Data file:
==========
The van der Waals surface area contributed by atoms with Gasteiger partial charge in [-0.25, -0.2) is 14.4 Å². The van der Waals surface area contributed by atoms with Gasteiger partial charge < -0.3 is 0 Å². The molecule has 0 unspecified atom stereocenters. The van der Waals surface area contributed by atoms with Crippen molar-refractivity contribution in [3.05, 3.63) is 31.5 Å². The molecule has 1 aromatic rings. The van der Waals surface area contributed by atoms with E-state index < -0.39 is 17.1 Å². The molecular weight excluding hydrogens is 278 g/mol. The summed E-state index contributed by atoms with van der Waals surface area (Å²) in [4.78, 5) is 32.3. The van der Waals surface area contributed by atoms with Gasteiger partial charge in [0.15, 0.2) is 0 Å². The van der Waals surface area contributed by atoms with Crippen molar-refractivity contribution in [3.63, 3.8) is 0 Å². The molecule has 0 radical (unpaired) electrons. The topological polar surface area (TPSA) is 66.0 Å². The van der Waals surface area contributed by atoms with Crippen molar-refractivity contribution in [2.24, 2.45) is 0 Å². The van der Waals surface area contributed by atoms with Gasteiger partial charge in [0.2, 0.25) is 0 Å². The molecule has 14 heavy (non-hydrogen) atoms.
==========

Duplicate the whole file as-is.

The van der Waals surface area contributed by atoms with Gasteiger partial charge in [-0.25, -0.2) is 14.4 Å². The van der Waals surface area contributed by atoms with Gasteiger partial charge < -0.3 is 0 Å². The molecule has 0 unspecified atom stereocenters. The van der Waals surface area contributed by atoms with Crippen molar-refractivity contribution in [3.05, 3.63) is 31.5 Å². The molecule has 1 aromatic rings. The van der Waals surface area contributed by atoms with E-state index < -0.39 is 17.1 Å². The molecular weight excluding hydrogens is 278 g/mol. The summed E-state index contributed by atoms with van der Waals surface area (Å²) in [4.78, 5) is 32.3. The van der Waals surface area contributed by atoms with Gasteiger partial charge in [0.15, 0.2) is 0 Å². The van der Waals surface area contributed by atoms with Crippen molar-refractivity contribution in [3.63, 3.8) is 0 Å². The molecule has 0 radical (unpaired) electrons. The topological polar surface area (TPSA) is 66.0 Å². The van der Waals surface area contributed by atoms with Crippen molar-refractivity contribution in [2.24, 2.45) is 0 Å². The van der Waals surface area contributed by atoms with Gasteiger partial charge in [0.2, 0.25) is 0 Å². The molecule has 14 heavy (non-hydrogen) atoms.